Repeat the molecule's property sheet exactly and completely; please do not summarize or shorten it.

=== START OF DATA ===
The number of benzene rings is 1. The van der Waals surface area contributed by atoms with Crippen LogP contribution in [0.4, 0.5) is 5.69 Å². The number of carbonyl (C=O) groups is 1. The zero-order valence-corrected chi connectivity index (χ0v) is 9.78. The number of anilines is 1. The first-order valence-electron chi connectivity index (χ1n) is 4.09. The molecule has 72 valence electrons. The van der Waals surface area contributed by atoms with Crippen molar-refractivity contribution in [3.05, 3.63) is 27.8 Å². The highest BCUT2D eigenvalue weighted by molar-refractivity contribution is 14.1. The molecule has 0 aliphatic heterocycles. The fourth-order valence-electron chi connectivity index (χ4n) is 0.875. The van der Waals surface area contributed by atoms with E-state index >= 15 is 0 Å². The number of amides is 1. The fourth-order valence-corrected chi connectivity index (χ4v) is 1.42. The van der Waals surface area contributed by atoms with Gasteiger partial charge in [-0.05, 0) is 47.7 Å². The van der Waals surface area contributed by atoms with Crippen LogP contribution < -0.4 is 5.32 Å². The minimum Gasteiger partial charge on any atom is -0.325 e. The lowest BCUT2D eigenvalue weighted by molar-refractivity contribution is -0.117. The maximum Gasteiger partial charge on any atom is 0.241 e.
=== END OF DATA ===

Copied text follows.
The number of benzene rings is 1. The van der Waals surface area contributed by atoms with Crippen LogP contribution in [0.4, 0.5) is 5.69 Å². The number of carbonyl (C=O) groups is 1. The zero-order valence-corrected chi connectivity index (χ0v) is 9.78. The number of anilines is 1. The first-order valence-electron chi connectivity index (χ1n) is 4.09. The molecule has 72 valence electrons. The van der Waals surface area contributed by atoms with Crippen molar-refractivity contribution in [3.05, 3.63) is 27.8 Å². The highest BCUT2D eigenvalue weighted by molar-refractivity contribution is 14.1. The molecule has 0 aliphatic heterocycles. The fourth-order valence-electron chi connectivity index (χ4n) is 0.875. The van der Waals surface area contributed by atoms with E-state index >= 15 is 0 Å². The number of amides is 1. The fourth-order valence-corrected chi connectivity index (χ4v) is 1.42. The van der Waals surface area contributed by atoms with Gasteiger partial charge in [-0.05, 0) is 47.7 Å². The van der Waals surface area contributed by atoms with Crippen LogP contribution < -0.4 is 5.32 Å². The minimum Gasteiger partial charge on any atom is -0.325 e. The lowest BCUT2D eigenvalue weighted by molar-refractivity contribution is -0.117. The maximum Gasteiger partial charge on any atom is 0.241 e.